These guys practically hold magical powers. The brussel sprout (just like broccoli) contains a chemical believed to have potent anti-cancer properties.

Sheesh, that fact alone seems to be enough to at least get you to TRY these buddies.

OK, lets get cooking.

Everything is going to get chopped into uniform 1- inch pieces.

No need to peel the turnip, just chop it.

You do need to peel your celery root. Chop that.

Peel and chop 2 parsnips and 2 carrots.

Take 8 brussel sprouts. Chop off the tiny root at the bottom, and peel off one or two of the outer leaves (these are often a little dirty and/or wilty). Cut extra large ones into quarters, large ones in half, and small sprouts can stay in tact.

Get out a deep, large skillet that has a tight fitting lid.

Over medium heat, melt 3 T. of butter.

Throw all of your vegetables into the butter party.

Give them a toss to coat in the butter.

Sprinkle with salt and pepper.

Throw in some thyme.

Now cover, and leave them alone for 5 minutes or so.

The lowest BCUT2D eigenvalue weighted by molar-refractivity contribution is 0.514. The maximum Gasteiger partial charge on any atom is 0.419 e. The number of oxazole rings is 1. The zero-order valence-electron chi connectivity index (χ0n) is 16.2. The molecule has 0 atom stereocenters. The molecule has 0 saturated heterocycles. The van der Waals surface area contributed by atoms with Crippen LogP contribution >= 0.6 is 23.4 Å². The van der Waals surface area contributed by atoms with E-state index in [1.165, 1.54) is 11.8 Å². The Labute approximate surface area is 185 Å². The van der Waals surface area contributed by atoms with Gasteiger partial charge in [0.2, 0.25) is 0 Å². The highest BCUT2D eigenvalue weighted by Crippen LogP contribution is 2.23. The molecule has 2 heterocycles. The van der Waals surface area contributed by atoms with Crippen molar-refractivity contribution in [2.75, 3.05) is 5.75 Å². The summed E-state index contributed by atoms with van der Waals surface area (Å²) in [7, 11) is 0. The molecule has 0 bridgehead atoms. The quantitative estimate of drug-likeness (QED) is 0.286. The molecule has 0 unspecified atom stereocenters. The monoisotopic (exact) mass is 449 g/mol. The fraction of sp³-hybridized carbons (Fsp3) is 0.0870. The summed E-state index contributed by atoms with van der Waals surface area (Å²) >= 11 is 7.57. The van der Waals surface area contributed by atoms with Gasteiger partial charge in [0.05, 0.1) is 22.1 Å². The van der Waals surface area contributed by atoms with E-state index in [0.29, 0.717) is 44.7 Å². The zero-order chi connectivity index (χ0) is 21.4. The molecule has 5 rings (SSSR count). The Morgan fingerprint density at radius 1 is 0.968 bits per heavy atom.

After 5 minutes, open the lid and give it a stir. The goal is to let all of the vegetables have their turn on the bottom of the pan getting good and browned up.

Put the lid back on, give it another 5 minutes.

Then, open stir and pop the lid back on.

The total cooking time is 15-20 min. The vegetables should all be slightly caramelized, and they should be tender enough to eat.

Pile them on a plate.

I served them up with canned pears. Ha. I’m on a pear kick lately.

And clearly, I didn’t have any fresh left in my fridge.

I rounded out the meal with one more root vegetable.

The Grand Daddy of all root vegetables… the onion!!

French Onion Soup

Oooey-gooey, melty, delicious French Onion Soup.


Roots galore!

Loving it.

Hump Day today- yippee!



I’m going to share a Brussel Sprout recipe.

And I’m nervous.

Because if you are like me, you probably have traumatic childhood memories of Brussel Sprouts.

So today, I’m asking you to keep an open mind.

Perhaps it is time to give the old stinky Brussel Sprout another try.

I think you might like ’em.

There is a restaurant in Cincinnati that serves the most amazing Brussel Sprouts you could ever imagine. These Brussel Sprouts made me reconsider my stance on the mini cabbages. And you know what?

I think I officially like ’em.

Here is what you’ll need:

Brussel sprouts, chopped white onion, garlic, tomatoes, vegetable stock, extra virgin olive oil, some dry white wine, bacon, salt and pepper, and some pasta.

Put 2 cups of stock into a stock pan, and bring it to a boil.

While you are waiting for that to come up to a boil, cook some bacon.